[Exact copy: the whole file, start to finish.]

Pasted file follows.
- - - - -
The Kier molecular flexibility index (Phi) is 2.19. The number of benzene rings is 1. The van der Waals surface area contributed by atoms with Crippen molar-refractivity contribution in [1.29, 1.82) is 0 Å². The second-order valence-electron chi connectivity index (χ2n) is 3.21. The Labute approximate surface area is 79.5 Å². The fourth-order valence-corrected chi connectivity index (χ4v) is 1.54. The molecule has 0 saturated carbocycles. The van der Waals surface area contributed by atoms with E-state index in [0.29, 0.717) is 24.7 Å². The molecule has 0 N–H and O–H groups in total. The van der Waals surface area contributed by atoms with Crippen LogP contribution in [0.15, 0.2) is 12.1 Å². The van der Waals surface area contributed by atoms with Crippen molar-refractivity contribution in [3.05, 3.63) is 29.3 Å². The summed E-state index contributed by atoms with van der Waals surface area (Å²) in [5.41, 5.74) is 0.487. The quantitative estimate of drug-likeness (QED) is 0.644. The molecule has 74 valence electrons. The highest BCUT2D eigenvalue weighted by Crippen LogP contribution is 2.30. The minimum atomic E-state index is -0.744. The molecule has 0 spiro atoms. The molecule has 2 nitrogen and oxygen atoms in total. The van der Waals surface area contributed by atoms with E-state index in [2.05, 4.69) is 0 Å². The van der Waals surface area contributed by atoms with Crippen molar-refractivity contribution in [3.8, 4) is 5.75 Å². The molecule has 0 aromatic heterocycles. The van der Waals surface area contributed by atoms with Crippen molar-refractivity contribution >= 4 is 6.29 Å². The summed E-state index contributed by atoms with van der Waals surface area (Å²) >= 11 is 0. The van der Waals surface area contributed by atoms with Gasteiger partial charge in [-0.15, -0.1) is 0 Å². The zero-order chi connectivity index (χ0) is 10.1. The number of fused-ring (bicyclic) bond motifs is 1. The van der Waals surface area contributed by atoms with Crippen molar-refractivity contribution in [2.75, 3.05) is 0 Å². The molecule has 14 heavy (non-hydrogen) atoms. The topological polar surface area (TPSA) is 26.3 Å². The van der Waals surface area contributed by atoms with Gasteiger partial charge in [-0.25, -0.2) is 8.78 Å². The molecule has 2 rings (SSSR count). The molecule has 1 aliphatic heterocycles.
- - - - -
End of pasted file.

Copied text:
The Kier molecular flexibility index (Phi) is 2.19. The number of benzene rings is 1. The van der Waals surface area contributed by atoms with Crippen molar-refractivity contribution in [1.29, 1.82) is 0 Å². The second-order valence-electron chi connectivity index (χ2n) is 3.21. The Labute approximate surface area is 79.5 Å². The fourth-order valence-corrected chi connectivity index (χ4v) is 1.54. The molecule has 0 saturated carbocycles. The van der Waals surface area contributed by atoms with E-state index in [0.29, 0.717) is 24.7 Å². The molecule has 0 N–H and O–H groups in total. The van der Waals surface area contributed by atoms with Crippen LogP contribution in [0.15, 0.2) is 12.1 Å². The van der Waals surface area contributed by atoms with Crippen molar-refractivity contribution in [3.05, 3.63) is 29.3 Å². The summed E-state index contributed by atoms with van der Waals surface area (Å²) in [5.41, 5.74) is 0.487. The quantitative estimate of drug-likeness (QED) is 0.644. The molecule has 74 valence electrons. The highest BCUT2D eigenvalue weighted by Crippen LogP contribution is 2.30. The minimum atomic E-state index is -0.744. The molecule has 0 spiro atoms. The molecule has 2 nitrogen and oxygen atoms in total. The van der Waals surface area contributed by atoms with E-state index in [2.05, 4.69) is 0 Å². The van der Waals surface area contributed by atoms with Crippen molar-refractivity contribution in [3.8, 4) is 5.75 Å². The molecule has 0 aromatic heterocycles. The van der Waals surface area contributed by atoms with Crippen molar-refractivity contribution >= 4 is 6.29 Å². The summed E-state index contributed by atoms with van der Waals surface area (Å²) >= 11 is 0. The van der Waals surface area contributed by atoms with Gasteiger partial charge in [-0.15, -0.1) is 0 Å². The zero-order chi connectivity index (χ0) is 10.1. The number of fused-ring (bicyclic) bond motifs is 1. The van der Waals surface area contributed by atoms with Crippen molar-refractivity contribution in [2.75, 3.05) is 0 Å². The molecule has 14 heavy (non-hydrogen) atoms. The topological polar surface area (TPSA) is 26.3 Å². The van der Waals surface area contributed by atoms with Gasteiger partial charge in [-0.25, -0.2) is 8.78 Å². The molecule has 2 rings (SSSR count). The molecule has 1 aliphatic heterocycles.